It is safe to find the best soil pH tester in order to get accurate results. You can also get a soil tester that detects not just the pH level, but also other things like the moisture content. If you are looking for a good quality soil pH tester, the Sonkir Soil pH Meter remains a well-reputed option, liked by several experts.

What soil pH do plants prefer?

According to experts at the University of Vermont Trusted Source pH for the Garden Soil pH is the measure of the acidity (sourness) or alkalinity (sweetness) of a soil. A simple numerical scale is used to express pH. The scale goes from 0.0 To 14.0, with 0.0 being most acid, and 14.0 being most alkaline. The value, 7.0 is neutral–i.e., neither acid or alkaline. , the optimum level of soil pH preferred by most plants ranges from slightly acidic to neutral levels. Levels of 5.5 to 7 are the most common pH levels of plant growth. However, some plants prefer more acidic or basic soil pH to grow in the best conditions.

Most carnivorous plants are acid-loving, along with others such as hydrangea, camellias, and pine trees. Some scrubs, as well as blueberries also prefer acid soil conditions. Some types of plants that grow best in basic soil conditions may include honeysuckles, lavender, and lily of the valley.

How to test the pH level of your soil

There are a couple of ways to test the pH level of your soil before making any new changes or additions to your garden.

pH test kit

How to Lower pH in Soil with VinegarYou can use a pH test kit to detect the level of hydrogen ion in your garden’s soil. These kits can have a probe or a pH strip that is inserted in the soil to test the pH level.

Some pH test kits come with a liquid solution that changes colors to indicate the level of acidity or basicity. For accurate results, it is best to take soil samples from different areas of the garden and test their pH level together because the soil in your garden is not identical everywhere.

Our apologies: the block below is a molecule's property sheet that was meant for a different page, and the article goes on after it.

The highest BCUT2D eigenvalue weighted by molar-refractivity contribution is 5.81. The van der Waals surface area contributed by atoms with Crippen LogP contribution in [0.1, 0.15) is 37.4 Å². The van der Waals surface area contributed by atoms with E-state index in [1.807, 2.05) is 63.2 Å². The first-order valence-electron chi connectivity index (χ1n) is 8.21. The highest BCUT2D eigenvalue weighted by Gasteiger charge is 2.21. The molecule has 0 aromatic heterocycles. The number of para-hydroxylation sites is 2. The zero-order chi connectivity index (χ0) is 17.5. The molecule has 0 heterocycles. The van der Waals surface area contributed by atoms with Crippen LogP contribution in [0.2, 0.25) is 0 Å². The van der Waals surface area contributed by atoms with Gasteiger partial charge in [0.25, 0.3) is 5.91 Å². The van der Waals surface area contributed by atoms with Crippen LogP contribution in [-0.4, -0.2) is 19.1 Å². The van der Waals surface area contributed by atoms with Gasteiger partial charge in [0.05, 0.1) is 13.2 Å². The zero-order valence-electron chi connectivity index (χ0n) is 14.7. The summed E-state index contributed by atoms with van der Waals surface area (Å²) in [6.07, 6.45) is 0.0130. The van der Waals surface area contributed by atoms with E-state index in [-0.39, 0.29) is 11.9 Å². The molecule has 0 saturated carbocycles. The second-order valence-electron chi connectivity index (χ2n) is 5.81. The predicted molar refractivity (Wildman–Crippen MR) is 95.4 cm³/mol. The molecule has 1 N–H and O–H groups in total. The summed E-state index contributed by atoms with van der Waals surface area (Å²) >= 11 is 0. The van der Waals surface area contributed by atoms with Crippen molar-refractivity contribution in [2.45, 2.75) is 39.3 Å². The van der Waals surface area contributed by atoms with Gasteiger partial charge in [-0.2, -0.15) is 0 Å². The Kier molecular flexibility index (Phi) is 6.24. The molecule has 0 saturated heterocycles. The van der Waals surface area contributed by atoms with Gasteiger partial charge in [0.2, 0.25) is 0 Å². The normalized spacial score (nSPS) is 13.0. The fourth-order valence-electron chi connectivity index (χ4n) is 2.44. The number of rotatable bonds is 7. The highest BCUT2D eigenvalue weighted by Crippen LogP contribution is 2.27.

Dig some half-feet deep holes around the area you want to test and mix the samples in a pot. A pH probe can give you a pH value right away.

Add equal amounts of distilled water in the soil sample mix and create a muddy mixture. Wait for a few minutes for the mixture to settle before inserting the pH probe. The probe will display the results in a few minutes.

pH strips and litmus paper

How to Lower pH in Soil with VinegarYou can also use pH strips, which are an inexpensive option. Another alternative to pH strips is Litmus paper. Both these mediums will change their color when suspended in the soil mixture, indicating the pH level of the soil. The strip or paper may display single colors for acidity or basicity or show a spectrum of different shades to indicate an inaccurate but specific range of pH of the soil.

There is a chart that tells you what a particular color or spectrum of color indicates in terms of pH levels.

Vinegar and baking soda

How to Lower pH in Soil with VinegarIf you’re wondering how to lower pH in soil with apple cider vinegar, you can test the soil pH using vinegar and baking soda. This technique indicates whether the soil falls into an acidic or a basic pH range. This method is quick and easy as it requires no testing material like probes or strips, however, it doesn’t indicate an accurate number, but just a rough range.